The Fourth National Cultivating Community Composting Forum, January 2017, made clear that community composters serve an integral and unique role in both the broader composting industry and the sustainable food movement. We are the social innovators and entrepreneurs. We are the compost educators and facilitators that are building equity and power in our communities from the ground up. We are the front lines, grassroots, boots-on-the-ground that are cultivating awareness and demand for compost and its associated benefits. We are getting compost into the hands that feed the soil that feeds us. Continue reading
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About Linda Bilsens
Linda is the Project Manager for ILSR’s Composting for Community project and Neighborhood Soil Rebuilders community composter training program.
This article was written and researched by Valerie Onifade, a Composting for Community Research Associate & Intern for our Waste to Wealth initiative. The composting site at the Howard University Community Garden in NW Washington, DC (Shaw/Howard area) showcases what a collaboration between a local government department, non-profit organizations, small businesses, institutions of higher education,… Continue reading
Composting is an age-old practice that still benefits our soils as much today as it did in ancient times. But, what many people may not know is that proper training matters in order to create this “black gold” both safely and effectively. At ILSR’s Composting for Community Project, we’re cultivating a greater awareness of the myriad benefits compost can provide to our soils… Continue reading
At the Institute for Local Self-Reliance, we document and promote innovative uses of local power that can be used around the country. Community composting is a way that neighborhoods can take control of what could be waste, such as food scraps, and turn it into wealth, such as healthy soil. Prospect Heights Community Farm in Brooklyn shows… Continue reading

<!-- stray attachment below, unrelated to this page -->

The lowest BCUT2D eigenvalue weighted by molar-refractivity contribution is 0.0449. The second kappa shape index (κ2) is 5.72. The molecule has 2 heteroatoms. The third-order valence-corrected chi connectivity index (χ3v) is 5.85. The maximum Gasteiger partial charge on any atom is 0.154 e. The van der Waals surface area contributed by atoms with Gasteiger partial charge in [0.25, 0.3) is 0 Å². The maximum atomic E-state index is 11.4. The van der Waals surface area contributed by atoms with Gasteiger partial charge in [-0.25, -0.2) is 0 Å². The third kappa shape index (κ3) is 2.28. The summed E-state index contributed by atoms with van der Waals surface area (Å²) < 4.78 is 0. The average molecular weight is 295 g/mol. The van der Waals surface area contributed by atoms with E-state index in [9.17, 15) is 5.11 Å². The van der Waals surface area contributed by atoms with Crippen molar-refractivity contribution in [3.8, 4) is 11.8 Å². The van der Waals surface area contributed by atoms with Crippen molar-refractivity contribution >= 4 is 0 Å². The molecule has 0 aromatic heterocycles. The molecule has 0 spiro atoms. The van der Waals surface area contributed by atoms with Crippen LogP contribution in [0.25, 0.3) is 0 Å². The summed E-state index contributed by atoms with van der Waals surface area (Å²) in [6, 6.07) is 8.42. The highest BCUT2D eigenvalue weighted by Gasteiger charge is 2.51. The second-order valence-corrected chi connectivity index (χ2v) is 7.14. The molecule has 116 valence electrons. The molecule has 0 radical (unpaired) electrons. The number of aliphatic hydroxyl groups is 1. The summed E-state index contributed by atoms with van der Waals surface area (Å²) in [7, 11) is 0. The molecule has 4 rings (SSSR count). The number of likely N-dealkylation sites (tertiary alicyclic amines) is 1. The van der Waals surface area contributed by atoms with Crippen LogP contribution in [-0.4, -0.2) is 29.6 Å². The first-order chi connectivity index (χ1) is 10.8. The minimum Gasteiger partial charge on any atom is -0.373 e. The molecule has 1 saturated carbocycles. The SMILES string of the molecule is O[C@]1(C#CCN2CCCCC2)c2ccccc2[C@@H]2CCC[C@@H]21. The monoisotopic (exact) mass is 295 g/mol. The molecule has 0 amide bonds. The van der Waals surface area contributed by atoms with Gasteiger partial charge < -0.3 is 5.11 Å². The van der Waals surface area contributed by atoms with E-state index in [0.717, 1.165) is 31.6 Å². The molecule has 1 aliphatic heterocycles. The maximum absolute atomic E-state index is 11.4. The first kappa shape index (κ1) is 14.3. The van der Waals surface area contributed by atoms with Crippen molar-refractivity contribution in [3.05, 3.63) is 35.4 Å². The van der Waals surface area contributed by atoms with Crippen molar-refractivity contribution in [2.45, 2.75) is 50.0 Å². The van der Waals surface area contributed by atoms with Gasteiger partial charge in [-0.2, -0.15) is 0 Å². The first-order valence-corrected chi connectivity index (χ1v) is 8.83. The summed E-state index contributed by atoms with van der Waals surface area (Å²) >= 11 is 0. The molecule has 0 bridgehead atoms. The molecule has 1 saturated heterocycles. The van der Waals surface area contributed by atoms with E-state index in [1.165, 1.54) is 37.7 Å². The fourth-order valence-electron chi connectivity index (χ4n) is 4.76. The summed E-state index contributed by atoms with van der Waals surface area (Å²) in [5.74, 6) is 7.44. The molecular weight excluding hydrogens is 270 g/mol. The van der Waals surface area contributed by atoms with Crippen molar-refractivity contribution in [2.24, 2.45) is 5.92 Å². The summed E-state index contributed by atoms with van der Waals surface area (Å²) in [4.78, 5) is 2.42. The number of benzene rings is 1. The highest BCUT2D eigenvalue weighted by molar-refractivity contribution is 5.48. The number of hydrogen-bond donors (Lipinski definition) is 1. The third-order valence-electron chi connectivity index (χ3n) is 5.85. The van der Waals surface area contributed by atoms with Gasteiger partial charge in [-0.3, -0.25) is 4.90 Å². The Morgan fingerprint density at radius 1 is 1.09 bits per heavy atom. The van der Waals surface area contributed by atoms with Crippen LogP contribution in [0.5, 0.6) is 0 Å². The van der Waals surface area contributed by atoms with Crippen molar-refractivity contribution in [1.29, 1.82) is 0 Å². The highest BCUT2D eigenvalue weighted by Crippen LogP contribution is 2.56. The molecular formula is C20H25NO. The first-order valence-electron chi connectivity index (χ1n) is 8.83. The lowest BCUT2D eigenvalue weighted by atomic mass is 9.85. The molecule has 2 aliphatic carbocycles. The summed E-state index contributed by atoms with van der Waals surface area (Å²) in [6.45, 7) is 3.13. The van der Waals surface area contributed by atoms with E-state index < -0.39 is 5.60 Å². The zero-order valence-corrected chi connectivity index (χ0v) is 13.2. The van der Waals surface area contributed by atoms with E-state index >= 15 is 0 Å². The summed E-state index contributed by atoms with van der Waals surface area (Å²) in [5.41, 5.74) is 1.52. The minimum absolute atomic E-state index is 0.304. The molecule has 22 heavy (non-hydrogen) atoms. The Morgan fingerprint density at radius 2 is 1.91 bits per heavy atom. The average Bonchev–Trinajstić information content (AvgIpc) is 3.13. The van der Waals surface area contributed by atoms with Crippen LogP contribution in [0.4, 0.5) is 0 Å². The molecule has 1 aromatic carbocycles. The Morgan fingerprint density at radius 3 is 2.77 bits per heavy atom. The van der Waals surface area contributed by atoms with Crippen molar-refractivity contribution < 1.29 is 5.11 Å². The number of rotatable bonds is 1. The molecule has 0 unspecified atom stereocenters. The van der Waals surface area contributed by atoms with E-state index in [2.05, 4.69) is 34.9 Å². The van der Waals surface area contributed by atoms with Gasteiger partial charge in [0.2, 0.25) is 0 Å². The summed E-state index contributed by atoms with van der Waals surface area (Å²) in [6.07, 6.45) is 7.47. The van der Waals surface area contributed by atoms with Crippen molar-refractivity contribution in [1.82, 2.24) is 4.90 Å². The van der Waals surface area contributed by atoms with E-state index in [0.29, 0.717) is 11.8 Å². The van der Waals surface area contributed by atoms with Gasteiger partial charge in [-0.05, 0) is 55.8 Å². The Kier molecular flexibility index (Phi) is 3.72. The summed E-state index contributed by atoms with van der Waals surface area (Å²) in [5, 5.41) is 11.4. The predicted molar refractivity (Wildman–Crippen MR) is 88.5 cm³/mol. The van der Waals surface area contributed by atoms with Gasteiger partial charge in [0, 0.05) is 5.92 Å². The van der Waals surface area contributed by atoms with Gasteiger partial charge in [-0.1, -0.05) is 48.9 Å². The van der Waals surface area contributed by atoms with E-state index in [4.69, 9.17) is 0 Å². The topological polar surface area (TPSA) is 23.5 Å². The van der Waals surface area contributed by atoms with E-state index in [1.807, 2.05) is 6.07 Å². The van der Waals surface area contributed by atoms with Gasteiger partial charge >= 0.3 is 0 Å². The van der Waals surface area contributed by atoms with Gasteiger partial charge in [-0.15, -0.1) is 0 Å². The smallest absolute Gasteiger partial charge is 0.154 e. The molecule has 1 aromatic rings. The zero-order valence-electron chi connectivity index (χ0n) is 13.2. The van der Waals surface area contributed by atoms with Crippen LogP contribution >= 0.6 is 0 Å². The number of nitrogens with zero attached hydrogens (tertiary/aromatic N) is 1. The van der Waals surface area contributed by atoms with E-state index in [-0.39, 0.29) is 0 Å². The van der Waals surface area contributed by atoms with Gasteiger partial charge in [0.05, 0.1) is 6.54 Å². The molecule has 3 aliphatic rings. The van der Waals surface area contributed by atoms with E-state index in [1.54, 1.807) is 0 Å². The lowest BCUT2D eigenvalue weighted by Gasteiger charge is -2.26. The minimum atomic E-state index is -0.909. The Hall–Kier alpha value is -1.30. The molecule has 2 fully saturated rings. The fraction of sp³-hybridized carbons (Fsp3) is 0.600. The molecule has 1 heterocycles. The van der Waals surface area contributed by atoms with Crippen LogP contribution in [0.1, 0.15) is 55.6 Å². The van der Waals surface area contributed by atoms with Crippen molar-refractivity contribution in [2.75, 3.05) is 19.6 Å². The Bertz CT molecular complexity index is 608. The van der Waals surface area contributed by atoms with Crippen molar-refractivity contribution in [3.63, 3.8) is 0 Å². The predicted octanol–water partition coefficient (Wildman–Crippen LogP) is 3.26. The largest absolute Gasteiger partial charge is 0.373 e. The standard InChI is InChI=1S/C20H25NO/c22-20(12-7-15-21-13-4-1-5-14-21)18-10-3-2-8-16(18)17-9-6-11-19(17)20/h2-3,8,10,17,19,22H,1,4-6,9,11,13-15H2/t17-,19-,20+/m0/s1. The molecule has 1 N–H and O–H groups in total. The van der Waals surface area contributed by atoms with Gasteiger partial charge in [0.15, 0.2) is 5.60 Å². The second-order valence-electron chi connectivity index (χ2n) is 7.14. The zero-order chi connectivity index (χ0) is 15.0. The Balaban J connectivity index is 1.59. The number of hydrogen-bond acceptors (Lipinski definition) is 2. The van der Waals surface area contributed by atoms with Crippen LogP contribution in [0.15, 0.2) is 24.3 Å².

The newly installed White House Kitchen Garden speaks to an important throughline in American history and could be a profound new symbol of community reuse, wealth and self-reliance, all of which are vital to strengthening local economies across the country.
The City of Baltimore is dedicated to developing sustainable local food systems by encouraging urban farming. Compost is an important ingredient for filtering and immobilizing pollutants from our soils. ILSR’s Composting for Community Initiative is proud to help support the City’s food growing goals by partnering with ECO City Farms, Civic Works’ Real Food Farms, and Urban Farm Plans to bring the Neighborhood Soil Rebuilders Master Composter training course to the Baltimore community this fall! Continue reading
Neighborhood Soil Rebuilders is a community composter training program with a community service component. It was developed by the Institute for Local Self-Reliance and ECO City Farms to build on the Master Composter model in order to train a new cadre of community leaders around the country in the art and science of community composting. Continue reading
Increasing composting in Flint will benefit residents in many ways: healthier soils for food production, pollution mitigation for contaminated soils, more opportunities for neighbors to work together, and greater community self-reliance. On July 27th, ILSR staffers, Linda Bilsens and Joshua Etim, visited with various food growing and access groups working in and around Flint to lay the groundwork for bringing ILSR’s Neighborhood Soil Rebuilders Composter Training Program to the area. Continue reading
ILSR is proud to introduce the Atlanta Community Compost Advocates! Atlanta-based Terra Nova Compost Collective partnered with ILSR and ECO City Farms to adapt their Neighborhood Soil Rebuilders (NSR) Composter Training Program for the diverse and charming City of Atlanta. Continue reading
Worms are pretty amazing creatures! When used as a soil amendment, their waste has been shown to accelerate plant growth, suppress pests and diseases, and even increase levels of anti-oxidants in food. But vermiculture has other benefits that can contribute to a community’s self-reliance. Continue reading